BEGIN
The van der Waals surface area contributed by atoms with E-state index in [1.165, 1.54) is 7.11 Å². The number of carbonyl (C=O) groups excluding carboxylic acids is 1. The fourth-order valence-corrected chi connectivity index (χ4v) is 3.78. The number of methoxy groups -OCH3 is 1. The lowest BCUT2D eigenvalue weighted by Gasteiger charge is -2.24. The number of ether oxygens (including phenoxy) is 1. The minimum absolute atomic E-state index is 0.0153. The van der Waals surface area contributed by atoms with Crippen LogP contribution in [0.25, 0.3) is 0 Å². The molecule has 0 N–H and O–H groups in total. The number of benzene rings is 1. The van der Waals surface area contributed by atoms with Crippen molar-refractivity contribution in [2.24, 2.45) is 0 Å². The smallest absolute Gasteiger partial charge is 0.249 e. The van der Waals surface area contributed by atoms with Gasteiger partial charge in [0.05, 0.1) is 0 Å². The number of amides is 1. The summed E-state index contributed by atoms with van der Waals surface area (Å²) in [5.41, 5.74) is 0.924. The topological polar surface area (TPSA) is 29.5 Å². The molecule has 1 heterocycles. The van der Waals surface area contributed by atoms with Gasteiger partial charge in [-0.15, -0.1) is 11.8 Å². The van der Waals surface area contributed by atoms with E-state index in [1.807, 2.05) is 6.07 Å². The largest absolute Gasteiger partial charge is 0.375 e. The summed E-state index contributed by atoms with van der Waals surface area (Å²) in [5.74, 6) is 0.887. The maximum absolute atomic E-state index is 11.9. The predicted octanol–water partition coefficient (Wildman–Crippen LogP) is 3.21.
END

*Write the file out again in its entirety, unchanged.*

The van der Waals surface area contributed by atoms with E-state index in [1.165, 1.54) is 7.11 Å². The number of carbonyl (C=O) groups excluding carboxylic acids is 1. The fourth-order valence-corrected chi connectivity index (χ4v) is 3.78. The number of methoxy groups -OCH3 is 1. The lowest BCUT2D eigenvalue weighted by Gasteiger charge is -2.24. The number of ether oxygens (including phenoxy) is 1. The minimum absolute atomic E-state index is 0.0153. The van der Waals surface area contributed by atoms with Crippen LogP contribution in [0.25, 0.3) is 0 Å². The molecule has 0 N–H and O–H groups in total. The number of benzene rings is 1. The van der Waals surface area contributed by atoms with Crippen molar-refractivity contribution in [2.24, 2.45) is 0 Å². The smallest absolute Gasteiger partial charge is 0.249 e. The van der Waals surface area contributed by atoms with Gasteiger partial charge in [0.05, 0.1) is 0 Å². The number of amides is 1. The summed E-state index contributed by atoms with van der Waals surface area (Å²) in [5.41, 5.74) is 0.924. The topological polar surface area (TPSA) is 29.5 Å². The molecule has 1 heterocycles. The van der Waals surface area contributed by atoms with Gasteiger partial charge in [-0.15, -0.1) is 11.8 Å². The van der Waals surface area contributed by atoms with E-state index in [1.807, 2.05) is 6.07 Å². The largest absolute Gasteiger partial charge is 0.375 e. The summed E-state index contributed by atoms with van der Waals surface area (Å²) in [5.74, 6) is 0.887. The maximum absolute atomic E-state index is 11.9. The predicted octanol–water partition coefficient (Wildman–Crippen LogP) is 3.21.